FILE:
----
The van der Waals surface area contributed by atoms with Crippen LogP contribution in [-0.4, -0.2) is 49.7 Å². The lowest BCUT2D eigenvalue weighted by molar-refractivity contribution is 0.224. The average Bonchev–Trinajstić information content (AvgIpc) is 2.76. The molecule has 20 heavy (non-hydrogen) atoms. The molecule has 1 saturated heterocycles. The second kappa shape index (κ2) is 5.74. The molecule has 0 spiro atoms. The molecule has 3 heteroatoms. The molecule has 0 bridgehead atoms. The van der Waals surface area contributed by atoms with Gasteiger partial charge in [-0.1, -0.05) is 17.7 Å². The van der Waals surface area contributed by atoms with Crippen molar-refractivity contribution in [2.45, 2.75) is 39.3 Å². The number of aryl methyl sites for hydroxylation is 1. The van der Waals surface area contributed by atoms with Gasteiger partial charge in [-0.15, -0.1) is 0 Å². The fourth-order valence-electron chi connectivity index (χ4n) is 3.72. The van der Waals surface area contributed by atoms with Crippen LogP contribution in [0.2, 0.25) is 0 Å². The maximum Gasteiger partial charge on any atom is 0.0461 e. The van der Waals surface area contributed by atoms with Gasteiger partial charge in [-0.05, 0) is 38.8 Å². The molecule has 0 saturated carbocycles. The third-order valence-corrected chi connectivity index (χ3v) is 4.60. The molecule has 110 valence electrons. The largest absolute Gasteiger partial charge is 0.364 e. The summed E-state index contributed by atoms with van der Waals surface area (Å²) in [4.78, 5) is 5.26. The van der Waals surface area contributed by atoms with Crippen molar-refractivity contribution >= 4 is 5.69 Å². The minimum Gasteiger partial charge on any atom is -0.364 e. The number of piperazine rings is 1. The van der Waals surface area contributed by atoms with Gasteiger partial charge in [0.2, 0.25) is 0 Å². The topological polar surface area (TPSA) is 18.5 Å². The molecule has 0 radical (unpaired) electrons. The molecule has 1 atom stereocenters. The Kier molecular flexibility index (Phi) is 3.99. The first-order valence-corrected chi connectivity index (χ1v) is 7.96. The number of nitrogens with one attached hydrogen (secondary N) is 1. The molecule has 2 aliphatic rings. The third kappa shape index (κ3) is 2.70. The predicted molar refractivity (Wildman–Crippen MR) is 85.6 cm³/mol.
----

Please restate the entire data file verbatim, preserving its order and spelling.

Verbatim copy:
The van der Waals surface area contributed by atoms with Crippen LogP contribution in [-0.4, -0.2) is 49.7 Å². The lowest BCUT2D eigenvalue weighted by molar-refractivity contribution is 0.224. The average Bonchev–Trinajstić information content (AvgIpc) is 2.76. The molecule has 20 heavy (non-hydrogen) atoms. The molecule has 1 saturated heterocycles. The second kappa shape index (κ2) is 5.74. The molecule has 0 spiro atoms. The molecule has 3 heteroatoms. The molecule has 0 bridgehead atoms. The van der Waals surface area contributed by atoms with Gasteiger partial charge in [-0.1, -0.05) is 17.7 Å². The van der Waals surface area contributed by atoms with Crippen molar-refractivity contribution in [2.45, 2.75) is 39.3 Å². The number of aryl methyl sites for hydroxylation is 1. The van der Waals surface area contributed by atoms with Gasteiger partial charge in [-0.15, -0.1) is 0 Å². The fourth-order valence-electron chi connectivity index (χ4n) is 3.72. The van der Waals surface area contributed by atoms with Crippen LogP contribution in [0.2, 0.25) is 0 Å². The maximum Gasteiger partial charge on any atom is 0.0461 e. The van der Waals surface area contributed by atoms with Gasteiger partial charge in [-0.05, 0) is 38.8 Å². The molecule has 0 saturated carbocycles. The third-order valence-corrected chi connectivity index (χ3v) is 4.60. The molecule has 110 valence electrons. The largest absolute Gasteiger partial charge is 0.364 e. The summed E-state index contributed by atoms with van der Waals surface area (Å²) in [4.78, 5) is 5.26. The van der Waals surface area contributed by atoms with Crippen molar-refractivity contribution >= 4 is 5.69 Å². The minimum Gasteiger partial charge on any atom is -0.364 e. The number of piperazine rings is 1. The van der Waals surface area contributed by atoms with Gasteiger partial charge in [0.2, 0.25) is 0 Å². The topological polar surface area (TPSA) is 18.5 Å². The molecule has 0 radical (unpaired) electrons. The molecule has 1 atom stereocenters. The Kier molecular flexibility index (Phi) is 3.99. The first-order valence-corrected chi connectivity index (χ1v) is 7.96. The number of nitrogens with one attached hydrogen (secondary N) is 1. The molecule has 2 aliphatic rings. The third kappa shape index (κ3) is 2.70. The predicted molar refractivity (Wildman–Crippen MR) is 85.6 cm³/mol.